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The Frontier ClubPopular Westerns and Cultural Power, 1880-1924$
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Christine Bold

Print publication date: 2013

Print ISBN-13: 9780199731794

Published to Oxford Scholarship Online: May 2013

DOI: 10.1093/acprof:oso/9780199731794.001.0001

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Boone and Crockett Writers

Boone and Crockett Writers

Chapter:
(p.14) 1 Boone and Crockett Writers
Source:
The Frontier Club
Author(s):

Christine Bold

Publisher:
Oxford University Press
DOI:10.1093/acprof:oso/9780199731794.003.0001

Chapter One traces how the dominant western formula emerged from the Boone and Crockett Club. It introduces eight key members, emphasizing the entwinement of hunting and writing in their lives. In 1893, Roosevelt and Grinnell initiated the Club’s book series whose voice, landscape, action, and racial hierarchy, along with its mission to lobby government and influence public opinion, all stamped the proto-western. Club members Wister, Chanler, Whitney, and Grant contributed big-game hunting tales and conservation essays. Lodge liaised between the Club and Congress. Remington, while not a Club member, was conscripted to illustrate the gentlemen hunters’ representation of the West. Beyond this core group, Emerson Hough and Zane Grey extended the reach of Boone and Crockett hunting and conservation tropes into popular westerns, in such formulaic elements as the boyish-turned-stoic hero, the landscape as enclave, the showdown on main street, and the white gentleman’s racial right to bear the gun.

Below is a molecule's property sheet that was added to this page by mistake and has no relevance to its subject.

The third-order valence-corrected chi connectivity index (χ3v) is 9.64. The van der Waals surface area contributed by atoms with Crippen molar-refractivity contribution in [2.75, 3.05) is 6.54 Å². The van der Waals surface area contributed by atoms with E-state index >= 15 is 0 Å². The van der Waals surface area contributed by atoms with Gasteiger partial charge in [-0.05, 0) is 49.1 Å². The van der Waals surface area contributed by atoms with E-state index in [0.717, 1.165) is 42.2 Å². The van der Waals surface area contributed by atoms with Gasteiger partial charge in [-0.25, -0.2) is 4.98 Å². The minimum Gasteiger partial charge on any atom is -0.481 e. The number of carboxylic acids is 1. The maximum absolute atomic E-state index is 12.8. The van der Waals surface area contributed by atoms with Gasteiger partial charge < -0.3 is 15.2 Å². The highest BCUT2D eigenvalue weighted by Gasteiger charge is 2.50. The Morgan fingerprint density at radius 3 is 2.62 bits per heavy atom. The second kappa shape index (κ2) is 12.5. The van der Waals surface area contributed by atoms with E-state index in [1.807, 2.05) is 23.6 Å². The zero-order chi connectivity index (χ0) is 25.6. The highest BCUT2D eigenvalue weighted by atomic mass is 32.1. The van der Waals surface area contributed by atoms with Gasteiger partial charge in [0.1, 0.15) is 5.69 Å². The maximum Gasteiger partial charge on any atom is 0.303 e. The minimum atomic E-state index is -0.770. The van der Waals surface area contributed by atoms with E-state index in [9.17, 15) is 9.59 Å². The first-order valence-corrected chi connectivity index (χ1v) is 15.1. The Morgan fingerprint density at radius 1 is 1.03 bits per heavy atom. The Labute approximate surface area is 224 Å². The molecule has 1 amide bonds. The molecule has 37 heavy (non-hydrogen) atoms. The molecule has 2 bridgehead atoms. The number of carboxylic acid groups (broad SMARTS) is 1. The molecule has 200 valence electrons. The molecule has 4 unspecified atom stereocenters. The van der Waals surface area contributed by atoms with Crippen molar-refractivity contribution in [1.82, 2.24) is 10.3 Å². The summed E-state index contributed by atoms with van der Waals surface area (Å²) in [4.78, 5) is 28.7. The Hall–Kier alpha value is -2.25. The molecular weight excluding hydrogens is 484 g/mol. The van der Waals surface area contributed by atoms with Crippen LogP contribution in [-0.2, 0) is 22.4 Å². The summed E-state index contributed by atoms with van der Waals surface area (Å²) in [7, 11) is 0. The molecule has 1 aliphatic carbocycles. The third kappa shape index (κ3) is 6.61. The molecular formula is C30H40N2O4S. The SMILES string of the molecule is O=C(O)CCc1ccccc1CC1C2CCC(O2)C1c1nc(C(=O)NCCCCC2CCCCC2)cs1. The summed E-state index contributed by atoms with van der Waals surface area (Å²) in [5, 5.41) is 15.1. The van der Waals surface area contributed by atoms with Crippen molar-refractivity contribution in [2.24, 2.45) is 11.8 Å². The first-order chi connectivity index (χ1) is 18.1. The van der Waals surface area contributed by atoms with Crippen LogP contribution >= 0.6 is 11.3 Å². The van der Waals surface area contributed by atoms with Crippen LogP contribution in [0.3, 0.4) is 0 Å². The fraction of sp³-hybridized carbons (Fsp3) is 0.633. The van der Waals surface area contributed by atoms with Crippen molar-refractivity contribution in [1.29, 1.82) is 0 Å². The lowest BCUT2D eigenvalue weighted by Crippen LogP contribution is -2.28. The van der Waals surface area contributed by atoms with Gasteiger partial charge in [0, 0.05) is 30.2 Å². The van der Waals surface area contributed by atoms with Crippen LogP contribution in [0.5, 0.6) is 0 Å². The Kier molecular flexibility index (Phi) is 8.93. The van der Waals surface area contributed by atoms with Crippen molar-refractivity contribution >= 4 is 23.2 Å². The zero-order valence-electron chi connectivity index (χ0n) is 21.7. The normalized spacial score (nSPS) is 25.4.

Keywords:   Boone and Crockett Club, Roosevelt, Grinnell, Wister, Chanler, Whitney, Grant, Lodge, Remington, book series, hunting, conservation, lobbying, western formula

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